Circle of Henrik Douwerman (c. 1480- 1544)
Duchy of Cleves
Second quarter of the 16th century
H. 38; W. 21 cm.
Provenance: Private Collection, Belgium
This moving Pieta can be linked to one of the most prestigious German sculpted corpus of the end of the Middle Ages, grouped around the name "School of Kalkar". Located in the Bas-Rhin, near the Dutch border, Kalkar appears in the second half of the 16th century as a dynamic artistic center, characterized by the dramatic intensity of its representations. These are born under the chisel of some of the most talented sculptors of the so-called late Gothic, attached to the famous workshops of Henrik Van Holt, Arnt Van Tricht or even Henrick Douwerman to whom we propose to attribute our Pietà. Sitting on a rock, Marie, her cheeks marked by fine sculpted tears, presents the lifeless body of her son to the faithful. As in levitation, he is kept in precarious balance thanks to the support of the right hand of the Virgin and of his own left foot. Although original and unusual in the production of the late Middle Ages, this striking composition is not completely new. It is thus found in a very singular way within the corpus of the School of Kalkar, on a Pieta produced by Henrick Van Holt in 1538 for the church of Saint-Victor in Xanten. The formula was repeated a few years later on the Pieta in the Saint-Martin church in Griethausen, which came from his workshop, but also on contemporary works linked to his fellow student: Henrick Douwerman. Marked by small crescent moon eyes, emblematic of the School of Kalkar, the perfect oval face of our virgin, with a high rounded forehead, full cheeks and a small pinched mouth, is not without echoing the one of the famous Magdalena of the church Saint-Nicolas of Kalkar, a masterpiece by Henrik Douwerman, whose falling mantle draws the same fan of flat folds with soft edges as on our sculpture when it meets the ground. The horizontality and the expansive dynamism of these folds distributed in large diagonals under the knees of our Virgin, sign the work of an artist influenced by Douwerman, like the Master of Saint Pierre de Venray, named after the eponymous sculpture that 'he made around 1538, presenting the same arrangement of draperies so specific to the artist's production, also observed on the famous predella of the altarpiece of the Seven Sorrows of Mary in the Church of St. Nicholas in Kalkar, on one of the companions of the Saint Ursula of the Risjkmuseum, or to a lesser extent on the sublime Immaculate Virgin of Birgden. The opulent hair of the latter, divided into long locks affixed, with thick, carefully sculpted tight curls, echoes that quite extraordinary of our Virgin. It can also be seen in the center of the sinister group of young girls sculpted at the foot of the Saint Ursula of the Riksjmuseum, finally convincing us of the creation of our sculpture in the entourage of the master, during the second quarter of the 16th century. Supporting the comparison with the most famous works of Douwerman, our sculpture presents itself as a precious testimony of this art, both elegant and expressive, sober and dynamic, produced in the Duchy of Cleves at the end of the Middle Ages.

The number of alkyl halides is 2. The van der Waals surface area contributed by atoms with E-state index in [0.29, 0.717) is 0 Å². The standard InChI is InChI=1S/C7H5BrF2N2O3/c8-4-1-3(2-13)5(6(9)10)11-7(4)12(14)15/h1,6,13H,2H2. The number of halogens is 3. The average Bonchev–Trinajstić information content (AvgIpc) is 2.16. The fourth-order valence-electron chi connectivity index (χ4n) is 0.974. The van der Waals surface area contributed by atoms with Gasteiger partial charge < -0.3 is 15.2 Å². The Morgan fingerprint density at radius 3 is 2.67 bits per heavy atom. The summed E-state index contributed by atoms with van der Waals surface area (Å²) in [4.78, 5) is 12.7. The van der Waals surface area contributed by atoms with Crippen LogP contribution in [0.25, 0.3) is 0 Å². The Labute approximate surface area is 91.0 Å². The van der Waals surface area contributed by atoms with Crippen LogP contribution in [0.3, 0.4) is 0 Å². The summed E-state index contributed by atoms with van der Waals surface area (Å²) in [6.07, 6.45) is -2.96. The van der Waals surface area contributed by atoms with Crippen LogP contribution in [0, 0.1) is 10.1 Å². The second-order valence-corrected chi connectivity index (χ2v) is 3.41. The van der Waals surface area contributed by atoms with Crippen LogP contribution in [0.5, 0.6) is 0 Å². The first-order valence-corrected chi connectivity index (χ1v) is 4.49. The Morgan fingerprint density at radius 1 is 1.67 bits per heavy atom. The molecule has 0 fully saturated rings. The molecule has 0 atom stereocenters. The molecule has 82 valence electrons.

© Galerie Sismann
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